However, Pharaoh when he finally starts to acknowledge, at least in part, the God of Israel, his solution to Moses demands is to get Moses to compromise. That is, he tells Moses the men can go, but not the rest of Israel. Then, he states he will let the people go but not the flocks and herds. Pharaoh wants to concede defeat, but only in part. He is willing to make some concessions to Moses but he will not fully submit. This is a fitting example of the unwillingness of Man to worship God with all the heart, mind, soul, and strength. Man resists God because of the darkness of his heart. Most people would rather say - "My will be done," than mimic Jesus' humble submission when He said - "Thy will be done." It is to Moses credit that he will not concede to Pharaoh's appeal to compromise.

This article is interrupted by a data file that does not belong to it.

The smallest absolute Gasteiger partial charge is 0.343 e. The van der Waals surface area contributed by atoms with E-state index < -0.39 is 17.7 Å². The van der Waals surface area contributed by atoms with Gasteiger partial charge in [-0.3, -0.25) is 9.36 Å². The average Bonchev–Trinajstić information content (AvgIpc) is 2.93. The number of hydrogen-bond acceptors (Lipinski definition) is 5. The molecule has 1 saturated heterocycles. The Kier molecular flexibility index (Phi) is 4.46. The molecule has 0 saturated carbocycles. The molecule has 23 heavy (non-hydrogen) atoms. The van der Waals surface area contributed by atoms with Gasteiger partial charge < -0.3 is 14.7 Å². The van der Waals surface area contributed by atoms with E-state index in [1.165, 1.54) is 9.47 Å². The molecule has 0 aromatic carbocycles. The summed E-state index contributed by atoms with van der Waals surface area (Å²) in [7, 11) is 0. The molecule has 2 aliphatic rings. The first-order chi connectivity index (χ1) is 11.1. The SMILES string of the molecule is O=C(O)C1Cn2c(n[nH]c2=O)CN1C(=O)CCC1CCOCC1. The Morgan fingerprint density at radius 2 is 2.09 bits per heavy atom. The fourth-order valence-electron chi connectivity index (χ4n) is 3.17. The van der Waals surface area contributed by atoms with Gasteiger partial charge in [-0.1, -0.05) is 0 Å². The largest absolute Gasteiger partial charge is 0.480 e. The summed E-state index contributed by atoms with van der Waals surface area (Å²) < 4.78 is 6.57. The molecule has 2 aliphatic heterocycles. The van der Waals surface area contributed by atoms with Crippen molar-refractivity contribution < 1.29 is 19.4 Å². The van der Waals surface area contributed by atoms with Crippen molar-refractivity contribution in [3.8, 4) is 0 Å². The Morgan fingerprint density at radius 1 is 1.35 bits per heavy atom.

The Oxford English Dictionary defines compromise when used as a noun as -"the expedient acceptance of standards that are lower than is desirable." When compromise is used as a verb, it means - "to settle a dispute by mutual concession; and expediently accept standards that are lower than is desirable." G.K. Chesterton once said - "Compromise is never anything but an ignoble truce between the duty of a man and the terror of a coward." Andrew Carnegie also remarked on compromise - "The 'morality of compromise' sounds contradictory. Compromise is usually a sign of weakness, or an admission of defeat. Strong men don't compromise, it is said, and principles should never be compromised." In this respect, Moses will make no truce in performing his duty to God. Pharaoh does not terrorize him. By the Spirit of the Lord, Moses is strong, and cannot compromise the principle of God's command.